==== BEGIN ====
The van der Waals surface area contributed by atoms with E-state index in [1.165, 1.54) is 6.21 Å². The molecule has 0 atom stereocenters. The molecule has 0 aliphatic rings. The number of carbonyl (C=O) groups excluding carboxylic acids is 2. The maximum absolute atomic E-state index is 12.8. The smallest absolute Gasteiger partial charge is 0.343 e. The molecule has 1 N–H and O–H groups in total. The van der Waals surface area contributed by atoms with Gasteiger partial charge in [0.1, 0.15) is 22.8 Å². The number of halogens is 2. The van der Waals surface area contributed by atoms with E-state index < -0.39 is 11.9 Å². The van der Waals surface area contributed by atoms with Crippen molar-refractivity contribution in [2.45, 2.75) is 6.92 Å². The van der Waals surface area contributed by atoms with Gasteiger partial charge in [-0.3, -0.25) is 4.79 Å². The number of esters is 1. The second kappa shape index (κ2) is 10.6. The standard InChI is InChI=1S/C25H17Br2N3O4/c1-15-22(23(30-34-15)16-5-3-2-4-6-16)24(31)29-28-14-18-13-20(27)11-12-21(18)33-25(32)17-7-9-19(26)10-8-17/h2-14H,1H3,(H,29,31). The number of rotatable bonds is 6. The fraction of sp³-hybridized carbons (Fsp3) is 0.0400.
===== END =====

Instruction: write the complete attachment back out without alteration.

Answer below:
The van der Waals surface area contributed by atoms with E-state index in [1.165, 1.54) is 6.21 Å². The molecule has 0 atom stereocenters. The molecule has 0 aliphatic rings. The number of carbonyl (C=O) groups excluding carboxylic acids is 2. The maximum absolute atomic E-state index is 12.8. The smallest absolute Gasteiger partial charge is 0.343 e. The molecule has 1 N–H and O–H groups in total. The van der Waals surface area contributed by atoms with Gasteiger partial charge in [0.1, 0.15) is 22.8 Å². The number of halogens is 2. The van der Waals surface area contributed by atoms with E-state index < -0.39 is 11.9 Å². The van der Waals surface area contributed by atoms with Crippen molar-refractivity contribution in [2.45, 2.75) is 6.92 Å². The van der Waals surface area contributed by atoms with Gasteiger partial charge in [-0.3, -0.25) is 4.79 Å². The number of esters is 1. The second kappa shape index (κ2) is 10.6. The standard InChI is InChI=1S/C25H17Br2N3O4/c1-15-22(23(30-34-15)16-5-3-2-4-6-16)24(31)29-28-14-18-13-20(27)11-12-21(18)33-25(32)17-7-9-19(26)10-8-17/h2-14H,1H3,(H,29,31). The number of rotatable bonds is 6. The fraction of sp³-hybridized carbons (Fsp3) is 0.0400.